Monday, July 18, 2011

Gaining Some Perspective on the Closer Situation


By
Image courtesy of Daylife via AP
It's interesting how temporarily unplugging from fandom can actually help gain a little perspective on the Toronto Blue Jays.

For one reason or another, I just so happened to miss most of the weekend series against the Yankees, only catching about 3-4 innings in total on TV and the radio. That time away allowed me to gain some clarity on a couple of things to do with the Blue Jays, most notably the closer situation, or the lack thereof.

I thought back to what happened last year with the Blue Jays three-headed closer coming out of Spring Training comprised of Jason Frasor, Scott Downs and Kevin Gregg. There was never really one defined closer, as Frasor started out of the gate as the ninth inning guy.

After two blown saves within the first two weeks of the season, the Blue Jays didn't even hesitate to take the closer's role away from Jason Frasor and bestow it upon Kevin Gregg. At the time, it seemed like a knee-jerk reaction, but most figured Gregg was signed to be the Blue Jays closer anyway, so there really wasn't much debate on the issue.

Fast forward to this season and the tumultuous ride that has been Frank Francisco's rise and fall and rise and fall as the Blue Jays closer. Francisco has suddenly turned from a high leverage pitcher to carving out a niche as the guy who comes in with a nine-run lead.

Last year, the club was willing to ditch Jason Frasor as the closer at their very first opportunity, and yet here is Frank Francisco being treated with kid gloves and given multiple chances to reclaim his throne as the Blue Jays closer.

I don't know how much of a decision it was the manager's to take Jason Frasor out of the role last year, but I think it had something partly to do with Cito Gaston and partly to do with the front office. So why are so many strings being pulled (whether it be by the Manager of the General Manager) to keep Frank Francisco around?

This leads me to believe either the front office wants Frank Francisco to grab the reins as closer because they want to build his trade value, so he can attain Type B free agent status, or so the Blue Jays can keep him around next year and beyond.

It doesn't make sense for the Blue Jays to give Francisco chance after chance to be the closer unless they wanted him to be the closer for next year, an possibly even beyond that as well.

Something that's become very clear with Alex Anthopoulos (and maybe even his sole weakness to date) is that when he's determined to get a player via trade, he is willing to do almost anything to get them.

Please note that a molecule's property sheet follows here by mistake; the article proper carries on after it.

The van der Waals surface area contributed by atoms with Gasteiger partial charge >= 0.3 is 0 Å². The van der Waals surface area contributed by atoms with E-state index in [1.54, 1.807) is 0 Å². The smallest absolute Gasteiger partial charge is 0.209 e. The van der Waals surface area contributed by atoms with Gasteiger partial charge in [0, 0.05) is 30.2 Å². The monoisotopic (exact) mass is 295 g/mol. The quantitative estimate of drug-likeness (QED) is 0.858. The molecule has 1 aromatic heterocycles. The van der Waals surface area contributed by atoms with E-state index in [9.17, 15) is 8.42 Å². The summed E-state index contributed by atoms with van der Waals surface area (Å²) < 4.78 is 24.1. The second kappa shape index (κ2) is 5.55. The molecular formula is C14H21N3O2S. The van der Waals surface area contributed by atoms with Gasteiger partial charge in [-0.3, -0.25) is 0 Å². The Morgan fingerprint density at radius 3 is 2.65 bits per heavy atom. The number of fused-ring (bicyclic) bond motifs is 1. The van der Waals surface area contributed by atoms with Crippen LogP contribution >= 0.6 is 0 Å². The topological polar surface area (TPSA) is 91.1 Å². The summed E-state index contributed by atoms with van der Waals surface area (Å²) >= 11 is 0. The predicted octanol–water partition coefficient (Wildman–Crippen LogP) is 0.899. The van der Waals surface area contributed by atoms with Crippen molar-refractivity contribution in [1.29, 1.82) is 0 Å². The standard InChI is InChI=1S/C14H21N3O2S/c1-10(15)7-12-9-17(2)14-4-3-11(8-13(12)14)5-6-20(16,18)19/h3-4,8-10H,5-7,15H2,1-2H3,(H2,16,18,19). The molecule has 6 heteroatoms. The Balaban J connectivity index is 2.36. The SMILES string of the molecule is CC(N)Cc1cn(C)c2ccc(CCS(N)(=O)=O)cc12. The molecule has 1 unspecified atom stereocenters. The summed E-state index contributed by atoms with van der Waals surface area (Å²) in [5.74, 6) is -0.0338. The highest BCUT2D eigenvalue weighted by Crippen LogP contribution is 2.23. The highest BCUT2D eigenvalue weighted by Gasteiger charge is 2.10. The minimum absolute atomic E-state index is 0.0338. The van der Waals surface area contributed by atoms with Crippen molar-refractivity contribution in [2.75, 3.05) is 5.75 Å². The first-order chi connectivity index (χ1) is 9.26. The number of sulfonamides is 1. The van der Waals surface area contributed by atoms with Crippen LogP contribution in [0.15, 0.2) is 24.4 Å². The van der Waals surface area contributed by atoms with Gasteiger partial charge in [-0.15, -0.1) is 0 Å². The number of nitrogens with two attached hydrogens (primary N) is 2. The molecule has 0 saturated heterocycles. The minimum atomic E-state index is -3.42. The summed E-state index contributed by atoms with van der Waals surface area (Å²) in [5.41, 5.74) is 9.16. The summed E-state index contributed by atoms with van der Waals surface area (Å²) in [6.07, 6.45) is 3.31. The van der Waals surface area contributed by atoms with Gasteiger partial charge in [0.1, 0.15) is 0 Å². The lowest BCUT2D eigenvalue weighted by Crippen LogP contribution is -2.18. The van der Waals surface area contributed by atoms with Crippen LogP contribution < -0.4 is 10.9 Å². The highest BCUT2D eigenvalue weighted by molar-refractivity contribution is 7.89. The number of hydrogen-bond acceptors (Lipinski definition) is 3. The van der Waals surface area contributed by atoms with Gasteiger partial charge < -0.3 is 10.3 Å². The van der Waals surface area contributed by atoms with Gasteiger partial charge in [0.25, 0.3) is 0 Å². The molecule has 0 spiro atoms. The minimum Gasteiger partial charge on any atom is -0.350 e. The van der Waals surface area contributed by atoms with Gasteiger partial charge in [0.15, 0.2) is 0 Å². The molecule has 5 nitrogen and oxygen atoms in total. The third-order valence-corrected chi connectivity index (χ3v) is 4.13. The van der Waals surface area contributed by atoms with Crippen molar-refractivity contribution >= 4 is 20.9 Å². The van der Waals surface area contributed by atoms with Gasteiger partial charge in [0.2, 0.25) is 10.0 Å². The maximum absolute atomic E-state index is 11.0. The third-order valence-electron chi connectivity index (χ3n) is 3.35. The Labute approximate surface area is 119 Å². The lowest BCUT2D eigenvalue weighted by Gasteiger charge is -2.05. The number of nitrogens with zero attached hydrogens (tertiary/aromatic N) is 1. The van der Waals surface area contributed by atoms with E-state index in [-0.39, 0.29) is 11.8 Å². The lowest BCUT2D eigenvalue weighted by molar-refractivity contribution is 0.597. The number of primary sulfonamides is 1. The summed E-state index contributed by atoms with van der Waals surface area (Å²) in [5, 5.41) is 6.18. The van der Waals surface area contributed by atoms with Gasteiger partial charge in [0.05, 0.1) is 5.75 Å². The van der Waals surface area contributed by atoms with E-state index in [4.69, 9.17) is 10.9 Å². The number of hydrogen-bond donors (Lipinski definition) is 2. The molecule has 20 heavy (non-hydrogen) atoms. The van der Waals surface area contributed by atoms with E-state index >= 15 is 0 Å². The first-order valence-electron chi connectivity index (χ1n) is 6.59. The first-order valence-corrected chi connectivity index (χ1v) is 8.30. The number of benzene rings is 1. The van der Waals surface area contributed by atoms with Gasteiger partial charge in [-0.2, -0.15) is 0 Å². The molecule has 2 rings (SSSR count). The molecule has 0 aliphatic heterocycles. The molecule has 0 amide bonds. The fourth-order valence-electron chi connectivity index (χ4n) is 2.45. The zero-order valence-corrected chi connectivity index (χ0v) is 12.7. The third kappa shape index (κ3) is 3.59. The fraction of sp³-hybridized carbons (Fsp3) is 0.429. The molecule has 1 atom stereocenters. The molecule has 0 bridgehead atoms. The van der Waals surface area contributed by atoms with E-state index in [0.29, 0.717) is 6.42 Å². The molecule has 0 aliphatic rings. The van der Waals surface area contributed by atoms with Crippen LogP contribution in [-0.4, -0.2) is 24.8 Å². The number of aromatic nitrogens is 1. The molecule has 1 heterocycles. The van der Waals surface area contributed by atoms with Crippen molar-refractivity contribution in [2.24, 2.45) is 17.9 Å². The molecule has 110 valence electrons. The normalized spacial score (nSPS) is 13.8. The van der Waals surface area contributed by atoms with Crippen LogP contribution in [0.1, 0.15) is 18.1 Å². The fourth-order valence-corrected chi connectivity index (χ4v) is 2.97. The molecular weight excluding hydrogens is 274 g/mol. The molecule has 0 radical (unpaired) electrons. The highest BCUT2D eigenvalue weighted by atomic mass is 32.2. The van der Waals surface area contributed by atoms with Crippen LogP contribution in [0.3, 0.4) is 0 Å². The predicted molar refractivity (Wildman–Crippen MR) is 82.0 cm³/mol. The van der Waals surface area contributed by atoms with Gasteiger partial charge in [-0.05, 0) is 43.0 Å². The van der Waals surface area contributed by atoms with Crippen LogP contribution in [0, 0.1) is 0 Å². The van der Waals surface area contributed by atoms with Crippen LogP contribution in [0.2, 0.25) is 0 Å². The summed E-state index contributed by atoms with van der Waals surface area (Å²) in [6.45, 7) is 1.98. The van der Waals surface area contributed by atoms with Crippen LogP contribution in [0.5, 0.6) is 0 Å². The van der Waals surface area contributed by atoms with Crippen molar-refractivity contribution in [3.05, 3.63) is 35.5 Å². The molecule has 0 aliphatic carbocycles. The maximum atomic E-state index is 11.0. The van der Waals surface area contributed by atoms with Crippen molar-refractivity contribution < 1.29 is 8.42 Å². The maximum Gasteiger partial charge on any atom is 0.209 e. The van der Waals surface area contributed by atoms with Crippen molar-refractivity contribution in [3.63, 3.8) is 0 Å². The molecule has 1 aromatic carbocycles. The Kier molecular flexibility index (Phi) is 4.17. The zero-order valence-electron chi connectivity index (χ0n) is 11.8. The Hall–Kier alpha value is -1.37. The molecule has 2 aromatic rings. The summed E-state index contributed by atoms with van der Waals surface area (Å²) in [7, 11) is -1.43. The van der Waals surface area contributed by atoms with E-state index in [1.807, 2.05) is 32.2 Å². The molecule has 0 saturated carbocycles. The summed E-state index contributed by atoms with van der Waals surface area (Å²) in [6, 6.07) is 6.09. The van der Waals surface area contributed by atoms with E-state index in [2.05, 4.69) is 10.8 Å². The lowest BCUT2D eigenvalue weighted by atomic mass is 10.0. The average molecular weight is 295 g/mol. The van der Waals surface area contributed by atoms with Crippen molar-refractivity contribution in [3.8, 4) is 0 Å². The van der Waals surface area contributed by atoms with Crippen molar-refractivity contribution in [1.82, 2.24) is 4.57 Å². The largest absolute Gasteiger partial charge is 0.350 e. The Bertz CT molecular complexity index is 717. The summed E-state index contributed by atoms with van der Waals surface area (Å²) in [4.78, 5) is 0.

We still won't know for another 5-7 years whether Brett Wallace for Anthony Gose was the right decision, but at the time it felt like AA had his blinders on for Gose and was going to acquire him at all costs.

It felt like a very similar scenario when the Blue Jays traded Mike Napoli for Frank Francisco; another player that was on Alex Anthopoulos' wish list, and when he had the opportunity to get Francisco via trade, he did it.

With the way the Blue Jays are continually trying to build Frank Francisco back up, that's why I wouldn't be surprised at all if they re-signed him to a one-year deal with an option from 2012 and 2013.

We've also learned that the Silent Assassin isn't afraid to acquire free agent compensatory picks by what some General Managers might consider as unconventional means. Need I remind anyone what happened with the man with an hour and a half stint with the Blue Jays, Miguel Olivo?

Whichever reason it is that the Blue Jays have for holding onto Frank Francisco, my instincts tell me it's because they want him here for the long haul rather than for just the short term. Either that, or Alex Anthopoulos really doesn't want to see one of his off-season acquisitions go belly-up.

5 comments:

  1. The only thing predictable about Anthopoulos is that he is unpredictable.

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  2. AA seems to fall in love with his purchases. He won't let them go and hopes they blossom. Think Jo-Jo, EE, Fankie Frank and probably others. Sometimes a dog is a dog.

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  3. BlueJayNator, that's precisely correct. And the fact that things have remained relatively quiet on the trade front leads me to believe AA is working on something.

    Joe, I briefly heard AA talking during yesterday's game on EE and I thought the same thing. He was hoping Encarnacion would have a big year, and I think that's why he's held onto him for so long because Alex put so much stock in the guy and doesn't want to give up on him quite yet.

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  4. I think AA is also trying to develop the reputation of an organization that stands by it's players - a lot of guys may not want to come up to the Great White North to play, and so the organization really needs to ascertain itself as a place where players will get the chance to prove themselves and not be tossed aside at the slightest opportunity. AA also hates letting go of talent, especially guys who have shown flashes of brilliance like JJ, EE, and FF (amazing initials!). I'm ok with him hanging on for compensatory draft picks - we aren't contending this year anyway, so why waste the potential to stockpile more young talent?

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  5. Julie, that certainly is the reputation AA is trying to convey to players outside of Toronto. It's a bit of a double-edged sword though as the organization's commitment to players like EE and FF could come back to bite them, but ultimately I think it will pay dividends and help attract more free agents.

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